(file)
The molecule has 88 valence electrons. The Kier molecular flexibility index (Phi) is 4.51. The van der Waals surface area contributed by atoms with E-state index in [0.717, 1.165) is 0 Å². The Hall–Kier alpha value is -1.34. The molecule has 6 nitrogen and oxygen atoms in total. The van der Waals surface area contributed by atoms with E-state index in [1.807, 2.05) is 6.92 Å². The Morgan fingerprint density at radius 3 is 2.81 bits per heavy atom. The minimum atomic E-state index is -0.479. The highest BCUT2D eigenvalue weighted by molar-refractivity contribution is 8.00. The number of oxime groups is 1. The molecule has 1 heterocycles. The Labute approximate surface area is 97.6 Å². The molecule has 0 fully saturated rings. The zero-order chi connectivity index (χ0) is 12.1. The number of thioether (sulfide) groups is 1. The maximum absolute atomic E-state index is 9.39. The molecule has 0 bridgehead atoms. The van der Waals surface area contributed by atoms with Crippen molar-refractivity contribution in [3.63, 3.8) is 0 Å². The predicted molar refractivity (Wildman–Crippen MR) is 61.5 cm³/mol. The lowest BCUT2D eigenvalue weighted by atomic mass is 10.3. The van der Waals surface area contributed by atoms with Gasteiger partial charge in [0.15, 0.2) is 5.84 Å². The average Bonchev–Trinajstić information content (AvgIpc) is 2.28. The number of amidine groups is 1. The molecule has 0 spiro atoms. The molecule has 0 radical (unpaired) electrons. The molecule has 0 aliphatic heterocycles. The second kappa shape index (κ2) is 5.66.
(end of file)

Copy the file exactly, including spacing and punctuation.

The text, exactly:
The molecule has 88 valence electrons. The Kier molecular flexibility index (Phi) is 4.51. The van der Waals surface area contributed by atoms with E-state index in [0.717, 1.165) is 0 Å². The Hall–Kier alpha value is -1.34. The molecule has 6 nitrogen and oxygen atoms in total. The van der Waals surface area contributed by atoms with E-state index in [1.807, 2.05) is 6.92 Å². The Morgan fingerprint density at radius 3 is 2.81 bits per heavy atom. The minimum atomic E-state index is -0.479. The highest BCUT2D eigenvalue weighted by molar-refractivity contribution is 8.00. The number of oxime groups is 1. The molecule has 1 heterocycles. The Labute approximate surface area is 97.6 Å². The molecule has 0 fully saturated rings. The zero-order chi connectivity index (χ0) is 12.1. The number of thioether (sulfide) groups is 1. The maximum absolute atomic E-state index is 9.39. The molecule has 0 bridgehead atoms. The van der Waals surface area contributed by atoms with Crippen molar-refractivity contribution in [3.63, 3.8) is 0 Å². The predicted molar refractivity (Wildman–Crippen MR) is 61.5 cm³/mol. The lowest BCUT2D eigenvalue weighted by atomic mass is 10.3. The van der Waals surface area contributed by atoms with Gasteiger partial charge in [0.15, 0.2) is 5.84 Å². The average Bonchev–Trinajstić information content (AvgIpc) is 2.28. The number of amidine groups is 1. The molecule has 0 spiro atoms. The molecule has 0 radical (unpaired) electrons. The molecule has 0 aliphatic heterocycles. The second kappa shape index (κ2) is 5.66.